a level of command, authority, or rank:
After years of service, she is now in the upper echelon of city officials.
Synonyms: place, rank, hierarchy, authority, grade, office; row, tier, rung; social standing, position, class, standing.
a level of worthiness, achievement, or reputation:
studying hard to get into one of the top echelon colleges.
Synonyms: degree, position, tier.
Military. a formation of troops, ships, airplanes, etc., in which groups of soldiers or individual vehicles or craft are arranged in parallel lines, either with each line extending to the right of the one in front (right echelon) or with each line extending to the left of the one in front (left echelon) so that the whole presents the appearance of steps.
Military. one of the groups of a formation so arranged.
Archaic. any structure or group of structures arranged in a steplike form.
Also called echelon grating. Spectroscopy. a diffraction grating that is used in the resolution of fine structure lines and consists of a series of plates of equal thickness stacked in staircase fashion.
< French échelon,
orig. rung of a ladder, Old French eschelon,
equivalent to esch
ladder (< Latin scāla;
) + -on
comes from the French échelon,
a word whose literal meaning is “rung of a ladder.” Initially it was confined to military use, to refer to a step-like formation of troops.
Ironically, while echelon
entered English in a military context, it was the first and second World Wars that extended the meaning to other, nonmilitary, sectors. During World War I, the term took on a more generalized sense of a “level” or “subdivision”; World War II broadened echelon’s
usage to describe grades and ranks in professions outside the military.
At the same time, English speakers started using echelon
to classify institutions or persons they held in high esteem by referring to them as part of the “upper” or “top” echelon. With this in mind, the phrase “social climber” conjures up the image of people who wish to ascend through the various ladder rungs of society until they reach the top.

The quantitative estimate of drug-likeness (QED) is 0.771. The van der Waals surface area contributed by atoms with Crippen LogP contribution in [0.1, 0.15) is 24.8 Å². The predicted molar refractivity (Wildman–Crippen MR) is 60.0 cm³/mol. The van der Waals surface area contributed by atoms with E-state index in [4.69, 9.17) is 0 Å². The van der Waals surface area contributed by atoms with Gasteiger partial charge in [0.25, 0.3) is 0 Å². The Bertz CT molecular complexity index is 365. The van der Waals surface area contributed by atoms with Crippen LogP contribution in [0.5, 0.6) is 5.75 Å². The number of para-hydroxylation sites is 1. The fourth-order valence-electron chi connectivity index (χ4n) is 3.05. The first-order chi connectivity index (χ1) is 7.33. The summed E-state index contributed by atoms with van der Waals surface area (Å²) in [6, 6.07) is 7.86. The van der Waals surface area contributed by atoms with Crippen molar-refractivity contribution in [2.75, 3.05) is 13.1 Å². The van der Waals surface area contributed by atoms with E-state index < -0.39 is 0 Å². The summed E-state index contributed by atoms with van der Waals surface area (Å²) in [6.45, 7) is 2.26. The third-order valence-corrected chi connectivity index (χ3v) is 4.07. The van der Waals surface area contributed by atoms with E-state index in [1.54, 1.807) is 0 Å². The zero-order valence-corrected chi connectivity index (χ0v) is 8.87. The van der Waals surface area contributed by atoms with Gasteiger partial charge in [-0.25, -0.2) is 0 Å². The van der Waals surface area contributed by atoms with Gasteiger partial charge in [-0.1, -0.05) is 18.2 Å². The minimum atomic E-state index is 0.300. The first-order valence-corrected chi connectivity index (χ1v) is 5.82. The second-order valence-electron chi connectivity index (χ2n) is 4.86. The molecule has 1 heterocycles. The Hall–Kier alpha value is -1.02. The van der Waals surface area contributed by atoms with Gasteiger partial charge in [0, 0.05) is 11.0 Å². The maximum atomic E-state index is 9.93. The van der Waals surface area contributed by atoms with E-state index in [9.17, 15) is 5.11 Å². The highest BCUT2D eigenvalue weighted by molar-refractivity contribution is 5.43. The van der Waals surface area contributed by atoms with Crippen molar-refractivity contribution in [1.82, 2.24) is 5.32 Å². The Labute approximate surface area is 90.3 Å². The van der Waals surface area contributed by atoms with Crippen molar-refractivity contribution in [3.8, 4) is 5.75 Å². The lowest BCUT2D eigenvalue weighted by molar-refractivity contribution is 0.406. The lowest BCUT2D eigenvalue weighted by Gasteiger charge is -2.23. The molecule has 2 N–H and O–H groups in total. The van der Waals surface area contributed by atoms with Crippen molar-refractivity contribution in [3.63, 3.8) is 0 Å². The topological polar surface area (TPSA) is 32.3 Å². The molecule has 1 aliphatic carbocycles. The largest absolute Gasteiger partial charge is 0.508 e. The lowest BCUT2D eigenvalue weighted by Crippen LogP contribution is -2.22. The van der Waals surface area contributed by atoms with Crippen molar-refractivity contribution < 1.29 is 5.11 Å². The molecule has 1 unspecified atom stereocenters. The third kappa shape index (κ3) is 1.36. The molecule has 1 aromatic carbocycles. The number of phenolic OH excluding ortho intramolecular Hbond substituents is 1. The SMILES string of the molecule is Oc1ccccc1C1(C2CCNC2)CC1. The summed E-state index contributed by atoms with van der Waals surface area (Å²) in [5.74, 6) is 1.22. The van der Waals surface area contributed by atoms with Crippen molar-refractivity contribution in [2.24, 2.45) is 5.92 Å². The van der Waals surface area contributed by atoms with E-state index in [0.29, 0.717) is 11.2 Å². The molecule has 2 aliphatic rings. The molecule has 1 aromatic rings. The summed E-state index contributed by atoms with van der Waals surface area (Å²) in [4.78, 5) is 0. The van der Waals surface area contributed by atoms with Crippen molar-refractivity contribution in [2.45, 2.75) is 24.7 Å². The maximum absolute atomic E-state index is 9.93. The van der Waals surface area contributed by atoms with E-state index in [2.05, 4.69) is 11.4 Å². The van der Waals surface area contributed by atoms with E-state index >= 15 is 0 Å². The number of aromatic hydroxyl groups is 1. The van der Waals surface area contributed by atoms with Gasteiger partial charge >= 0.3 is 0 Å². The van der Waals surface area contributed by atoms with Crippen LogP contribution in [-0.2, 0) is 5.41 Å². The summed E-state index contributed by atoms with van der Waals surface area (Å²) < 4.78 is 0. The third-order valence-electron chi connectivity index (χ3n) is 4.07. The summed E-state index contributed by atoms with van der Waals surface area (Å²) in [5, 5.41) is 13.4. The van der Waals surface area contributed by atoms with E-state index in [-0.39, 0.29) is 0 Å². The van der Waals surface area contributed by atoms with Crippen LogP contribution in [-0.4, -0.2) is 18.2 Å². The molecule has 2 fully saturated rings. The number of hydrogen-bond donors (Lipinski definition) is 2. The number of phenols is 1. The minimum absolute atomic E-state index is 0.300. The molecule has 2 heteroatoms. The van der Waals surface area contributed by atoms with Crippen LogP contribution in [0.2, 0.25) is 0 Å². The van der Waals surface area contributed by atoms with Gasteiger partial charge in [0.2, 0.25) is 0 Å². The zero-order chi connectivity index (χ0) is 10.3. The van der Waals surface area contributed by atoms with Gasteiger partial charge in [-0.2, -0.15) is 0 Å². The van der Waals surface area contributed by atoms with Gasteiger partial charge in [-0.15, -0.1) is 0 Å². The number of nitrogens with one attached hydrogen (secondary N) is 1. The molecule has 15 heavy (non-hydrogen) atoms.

—Row echelon form: In linear algebra, a simplified form of a matrix in which each non-zero row has more leading zeros than the previous row.
—ECHELON: Code name of a global surveillance system developed by the United States National Security Agency (NSA). It operates by intercepting and processing international communications transmitted via communications satellites.
—Third Echelon: A fictional sub-group of the NSA created by Tom Clancy in his Splinter Cell
“Beyond [the city] were the suburban homes of laborers and low-echelon executives who had carved brass-knuckled niches for themselves in the medium-income bracket.“
—Irving E. Cox, Jr., The Cartels Jungle (1955)
“If a CEO wavers and shows signs of not being confident of which way he wants to go, it sends shudders from the top echelon all the way down the mountain.“
—D. A. Benton, How to think like a CEO (2000)
“[I]t is a monstrous leap from what [a master] can do to what the elite grandmasters (the Fischers and the Karpovs and the Kasparovs) can do, which is why even the top echelon of players often maintain a base of humility beneath their bluster.“
—Michael Weinreb, Game of Kings: A Year Among the Geeks, Oddballs, and Geniuses Who Make Up America's Top High School Chess Team (2007)
“By echelon we mean a formation in which the subdivisions are placed one behind another, extending beyond and unmasking one another either wholly or in part.“
—James Alfred Moss, Manual of Military Training (1914)
“[T]hey echeloned to the right around the hill, and the 1st Platoon fired into their flank for ten to fifteen minutes; however, they never slacked or broke formation.“
—William T. Bowers, The Line: Combat In Korea, January–February 1951, Volume 1 (2008)